Creating a Feedback Culture: Trust and Values

Creating A Feedback Culture: Trust and Values - a staff meeting at a gym

By Per Mattsson, Certified Two-Brain Fitness Business Mentor

Many business owners struggle to create an atmosphere of open and honest communication among staff. When you don’t have this culture, you are taking risks with your staff and your business.

  • If things are left unsaid, it creates tension in your team and can create conflict in the long run.
  • Confused or frustrated team members can quit.
  • Efficiency and service to clients can decline.


It’s essential to create an open and honest culture at your workplace. So how do you do it?

The key is to increase the frequency of feedback and broaden the areas in which feedback is given.

Performance-related feedback is the most common type of feedback, but in this post I’m going to share an advice on how you can provide feedback related to values and trust. 


Generating Productive Discussion


Try using moral dilemmas as a starting point.

A moral dilemma is a situation in which different solutions might be found depending on the people involved and the exact circumstances. Moral dilemmas can be made up, which makes them perfect for discussion with your team. Fictional scenarios are great because nothing is personal, so it’s easier to share opinions and take stands. 

When using a moral dilemma to generate discussion, the “four corners method” can be employed. Come up with three different options and leave one solution “open”—each choice is assigned to a corner of the room you are in. For example, you could present a situation like this:

You walk by a conversation in the gym and can’t help overhearing it. A group of members and a coach are talking about another coach in the gym. The members are saying they don’t like that coach and her coaching style. The trainer who is in the group seems to agree. What do you do? Here are your options:

  1. I don’t do anything. I am uncomfortable handling situations like that.
  2. I wait until the conversation is over and then talk to my colleague about it. 
  3. I go to my boss and tell her about it so she can deal with it.
  4. Present you own answer.


Think for a moment, and when I say “go,” move to the corner that represents your choice.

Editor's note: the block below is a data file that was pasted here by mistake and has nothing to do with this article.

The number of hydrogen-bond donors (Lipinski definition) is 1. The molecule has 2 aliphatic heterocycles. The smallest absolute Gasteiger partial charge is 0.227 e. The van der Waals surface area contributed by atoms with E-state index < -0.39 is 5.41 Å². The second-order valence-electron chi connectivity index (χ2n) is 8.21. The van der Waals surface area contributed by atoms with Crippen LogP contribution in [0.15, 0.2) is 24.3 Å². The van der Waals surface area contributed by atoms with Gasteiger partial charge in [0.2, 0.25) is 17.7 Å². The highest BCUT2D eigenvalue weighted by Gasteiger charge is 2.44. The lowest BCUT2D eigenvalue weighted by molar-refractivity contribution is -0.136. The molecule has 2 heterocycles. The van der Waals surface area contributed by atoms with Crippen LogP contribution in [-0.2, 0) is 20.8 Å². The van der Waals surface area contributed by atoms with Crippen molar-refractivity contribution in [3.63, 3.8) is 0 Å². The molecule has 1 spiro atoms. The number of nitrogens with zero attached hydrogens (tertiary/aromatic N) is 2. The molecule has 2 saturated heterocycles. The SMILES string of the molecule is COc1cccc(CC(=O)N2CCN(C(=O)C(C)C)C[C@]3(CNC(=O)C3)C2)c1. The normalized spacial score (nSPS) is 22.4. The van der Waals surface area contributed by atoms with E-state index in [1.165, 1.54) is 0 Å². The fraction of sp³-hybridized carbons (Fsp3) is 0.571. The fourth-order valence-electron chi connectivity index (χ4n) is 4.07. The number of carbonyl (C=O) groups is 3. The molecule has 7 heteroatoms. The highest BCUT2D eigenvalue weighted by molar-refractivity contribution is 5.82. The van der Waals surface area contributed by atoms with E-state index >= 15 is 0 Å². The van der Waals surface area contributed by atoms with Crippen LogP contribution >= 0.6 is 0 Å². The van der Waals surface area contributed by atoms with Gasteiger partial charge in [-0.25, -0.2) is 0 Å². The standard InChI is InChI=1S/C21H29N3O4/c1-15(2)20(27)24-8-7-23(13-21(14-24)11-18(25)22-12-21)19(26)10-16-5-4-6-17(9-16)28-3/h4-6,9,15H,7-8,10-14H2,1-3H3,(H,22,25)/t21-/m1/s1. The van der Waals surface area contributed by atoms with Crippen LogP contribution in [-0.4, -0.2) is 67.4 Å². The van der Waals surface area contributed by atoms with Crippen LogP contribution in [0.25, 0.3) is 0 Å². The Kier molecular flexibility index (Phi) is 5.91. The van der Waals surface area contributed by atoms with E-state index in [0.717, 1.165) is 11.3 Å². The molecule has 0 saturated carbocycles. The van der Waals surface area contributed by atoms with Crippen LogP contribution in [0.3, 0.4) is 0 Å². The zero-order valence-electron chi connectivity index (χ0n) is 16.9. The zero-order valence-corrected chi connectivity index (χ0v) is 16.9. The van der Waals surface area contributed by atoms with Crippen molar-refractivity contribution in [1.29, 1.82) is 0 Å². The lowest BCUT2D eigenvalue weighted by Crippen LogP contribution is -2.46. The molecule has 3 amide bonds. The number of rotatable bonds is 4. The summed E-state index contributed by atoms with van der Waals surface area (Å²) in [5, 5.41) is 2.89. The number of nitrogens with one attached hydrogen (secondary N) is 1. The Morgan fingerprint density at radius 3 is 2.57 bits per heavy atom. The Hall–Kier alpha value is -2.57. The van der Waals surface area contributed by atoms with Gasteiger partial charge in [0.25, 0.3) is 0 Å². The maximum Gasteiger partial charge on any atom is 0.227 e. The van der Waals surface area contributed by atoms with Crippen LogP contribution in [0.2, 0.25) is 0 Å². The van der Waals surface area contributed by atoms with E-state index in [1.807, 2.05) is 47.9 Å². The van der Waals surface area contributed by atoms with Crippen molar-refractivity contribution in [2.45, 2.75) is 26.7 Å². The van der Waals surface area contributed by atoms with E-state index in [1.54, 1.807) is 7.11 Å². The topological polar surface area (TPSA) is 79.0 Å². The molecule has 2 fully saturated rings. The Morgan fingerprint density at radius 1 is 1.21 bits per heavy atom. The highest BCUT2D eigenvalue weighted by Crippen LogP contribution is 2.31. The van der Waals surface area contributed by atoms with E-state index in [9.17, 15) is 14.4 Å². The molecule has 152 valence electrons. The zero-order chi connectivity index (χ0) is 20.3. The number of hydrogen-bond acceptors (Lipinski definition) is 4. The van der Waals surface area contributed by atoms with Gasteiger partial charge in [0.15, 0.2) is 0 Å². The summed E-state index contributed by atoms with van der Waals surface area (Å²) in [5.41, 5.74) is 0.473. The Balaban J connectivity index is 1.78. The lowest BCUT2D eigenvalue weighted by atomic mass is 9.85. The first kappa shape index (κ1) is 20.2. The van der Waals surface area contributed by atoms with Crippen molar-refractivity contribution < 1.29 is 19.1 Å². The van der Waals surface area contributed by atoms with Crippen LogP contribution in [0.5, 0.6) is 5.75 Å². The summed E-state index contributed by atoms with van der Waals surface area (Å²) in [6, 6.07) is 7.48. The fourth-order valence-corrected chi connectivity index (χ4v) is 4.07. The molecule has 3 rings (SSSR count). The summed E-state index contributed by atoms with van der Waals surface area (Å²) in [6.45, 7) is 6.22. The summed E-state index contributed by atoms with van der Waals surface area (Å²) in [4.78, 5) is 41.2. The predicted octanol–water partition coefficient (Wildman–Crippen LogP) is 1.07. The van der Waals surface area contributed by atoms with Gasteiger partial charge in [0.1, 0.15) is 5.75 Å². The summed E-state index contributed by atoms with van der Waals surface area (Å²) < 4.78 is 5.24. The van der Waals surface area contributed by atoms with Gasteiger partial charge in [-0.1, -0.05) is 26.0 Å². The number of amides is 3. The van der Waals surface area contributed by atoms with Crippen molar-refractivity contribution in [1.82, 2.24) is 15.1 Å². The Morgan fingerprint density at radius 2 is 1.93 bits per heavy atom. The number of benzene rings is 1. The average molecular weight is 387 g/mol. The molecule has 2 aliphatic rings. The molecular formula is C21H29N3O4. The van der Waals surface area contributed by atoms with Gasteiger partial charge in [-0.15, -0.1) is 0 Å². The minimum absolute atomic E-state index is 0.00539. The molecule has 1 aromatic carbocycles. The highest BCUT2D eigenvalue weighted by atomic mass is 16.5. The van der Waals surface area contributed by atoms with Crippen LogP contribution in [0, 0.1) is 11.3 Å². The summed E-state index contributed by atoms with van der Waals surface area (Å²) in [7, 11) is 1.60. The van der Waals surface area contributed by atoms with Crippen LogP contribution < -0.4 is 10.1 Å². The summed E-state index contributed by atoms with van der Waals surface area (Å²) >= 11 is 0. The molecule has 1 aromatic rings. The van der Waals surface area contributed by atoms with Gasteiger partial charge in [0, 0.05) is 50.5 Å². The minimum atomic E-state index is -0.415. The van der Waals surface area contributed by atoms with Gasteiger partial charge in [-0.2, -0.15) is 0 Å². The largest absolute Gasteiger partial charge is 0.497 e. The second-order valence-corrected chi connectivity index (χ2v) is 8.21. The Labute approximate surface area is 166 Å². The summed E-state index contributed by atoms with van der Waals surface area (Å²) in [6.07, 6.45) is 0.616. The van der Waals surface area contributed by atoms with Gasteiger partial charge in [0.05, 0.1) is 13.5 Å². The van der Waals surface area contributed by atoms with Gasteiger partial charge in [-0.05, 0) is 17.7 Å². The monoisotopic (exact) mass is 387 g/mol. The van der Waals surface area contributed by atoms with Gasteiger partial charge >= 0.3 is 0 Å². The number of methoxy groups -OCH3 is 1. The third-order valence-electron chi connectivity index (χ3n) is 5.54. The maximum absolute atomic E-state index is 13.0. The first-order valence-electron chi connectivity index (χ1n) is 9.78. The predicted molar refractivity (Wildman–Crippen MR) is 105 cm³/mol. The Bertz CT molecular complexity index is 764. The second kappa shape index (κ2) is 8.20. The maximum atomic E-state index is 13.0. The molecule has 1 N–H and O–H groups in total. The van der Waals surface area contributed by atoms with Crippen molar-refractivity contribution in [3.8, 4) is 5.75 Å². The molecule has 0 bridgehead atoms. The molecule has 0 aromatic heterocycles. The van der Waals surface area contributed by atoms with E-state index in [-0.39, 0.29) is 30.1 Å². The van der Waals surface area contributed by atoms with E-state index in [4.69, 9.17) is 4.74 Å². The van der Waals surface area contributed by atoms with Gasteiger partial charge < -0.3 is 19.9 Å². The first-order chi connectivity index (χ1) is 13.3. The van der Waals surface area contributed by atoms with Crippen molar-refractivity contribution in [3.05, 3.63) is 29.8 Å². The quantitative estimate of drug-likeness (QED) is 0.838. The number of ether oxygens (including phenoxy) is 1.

Of course, you can create other alternatives. This is just a simple example.

If you do this exercise with your team, all staff members have to physically go to the corners that represent their answers. This lets everyone reflect and come up with an answer, and it prevents the quickest thinker from voicing his or her opinion and limiting discussion. It also shows everyone that there can be different ways of looking at one situation.

With people in their corners, you can start asking questions like this:

  • “Mike, you are in Corner 3. Could you tell us about your thoughts?
  • “Jenna, you are in Corner 4. What would you have done?”


Then you can use follow up-questions or ask team members to comment on what others have said. All of a sudden, you are discussing value- and trust-related topics in a very non-threatening setting.

Two-Brain Business has actually sent clients a scenario deck of cards that provides lots of great ideas for moral dilemmas.


Your Business’s Values


If you have discussions like this regularly, you will soon be able to move further and start giving feedback to individuals around values and trust.

As people feel safer working through these scenarios, you’ll have more and more opportunities to demonstrate and discuss the values on which your business is based. By doing so, you’ll help staff members choose the best responses to real dilemmas—solutions that reflect the character, mission and vision of your business.

It takes reps and practice to make this happen. But it’s worth it. Lead the way and inspire your staff to follow.


Other Media in This Series


“Building a Feedback Culture”
“Giving and Receiving Feedback”
“‘Stop Doing That!’: How to Give Feedback at Your Microgym”

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